This month’s Halloween themed topic asks to “…
share a story about a project you worked on or were impacted by that went horribly wrong.”

I’ve been fortunate enough to never have been part of a large disastrous project at work.  My projects always have a “fail fast” mentality, so they never build up to a point where they come crashing down in a death spiral.

But that’s not to say I haven’t experienced my own project horror story in my personal work.

A while back I made a goal to produce a quality SQL Server focused blog post and video every week.  Essentially this means I am starting a new small-scale project each week where I play the part of project manager, developer, analyst, etc… with a delivery deadline of every Tuesday morning.  While I’ve gotten better at this process over time, I have also failed to meet my personal goals numerous for a variety of reasons.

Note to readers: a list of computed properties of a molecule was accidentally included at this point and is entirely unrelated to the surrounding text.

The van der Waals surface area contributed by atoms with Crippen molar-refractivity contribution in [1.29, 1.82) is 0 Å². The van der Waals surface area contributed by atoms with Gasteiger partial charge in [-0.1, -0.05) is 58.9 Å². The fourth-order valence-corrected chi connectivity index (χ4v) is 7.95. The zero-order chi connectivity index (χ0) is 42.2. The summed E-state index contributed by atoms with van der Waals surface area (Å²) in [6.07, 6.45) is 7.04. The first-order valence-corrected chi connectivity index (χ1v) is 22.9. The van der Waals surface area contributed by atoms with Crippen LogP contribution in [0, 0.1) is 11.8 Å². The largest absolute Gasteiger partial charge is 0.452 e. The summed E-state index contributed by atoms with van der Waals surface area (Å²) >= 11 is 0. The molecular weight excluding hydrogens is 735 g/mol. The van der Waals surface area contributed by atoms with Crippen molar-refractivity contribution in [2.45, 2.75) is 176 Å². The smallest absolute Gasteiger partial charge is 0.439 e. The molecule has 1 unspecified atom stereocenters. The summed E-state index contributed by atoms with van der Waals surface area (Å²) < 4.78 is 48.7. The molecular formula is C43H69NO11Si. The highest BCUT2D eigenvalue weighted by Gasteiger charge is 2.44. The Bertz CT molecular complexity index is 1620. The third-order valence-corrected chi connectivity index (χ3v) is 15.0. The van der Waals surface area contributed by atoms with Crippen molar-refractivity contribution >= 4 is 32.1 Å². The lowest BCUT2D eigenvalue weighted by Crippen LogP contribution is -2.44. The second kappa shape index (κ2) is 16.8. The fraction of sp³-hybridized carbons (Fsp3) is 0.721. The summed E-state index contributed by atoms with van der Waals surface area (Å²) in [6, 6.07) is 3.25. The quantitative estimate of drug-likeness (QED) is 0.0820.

Scope Creep-y

In order to meet my weekly deadline, I need to stay laser focused on the topic I choose for that particular week.  If I get additional ideas while writing and start trying to incorporate them into my post (ie. scope creep), I inevitably miss midweek milestones and have to try to make up time elsewhere to make my deadline.

One instance of scope-creep I experienced earlier this year was when I was trying to write a post on how to build a table-driven validation system.

I’ve built many table-driven processes in the past so this seemed like it would be an easy topic to write about.  I started that week’s blogging process by building the demo templates that would include table structures, execution scripts, etc…

Instead of wrapping up my basic demos so I could move on to writing the actual post, I kept building out demos for more features: logging functions, parameterization, SQL injection protection, common performance problems, etc…

It was exciting to be building all of this out, but instead of creating one-week’s content, I realized I had started working on enough demos for several weeks of posts.  This wouldn’t have necessarily been a bad thing on its own; after all it’s nice to be a few weeks ahead on content creation.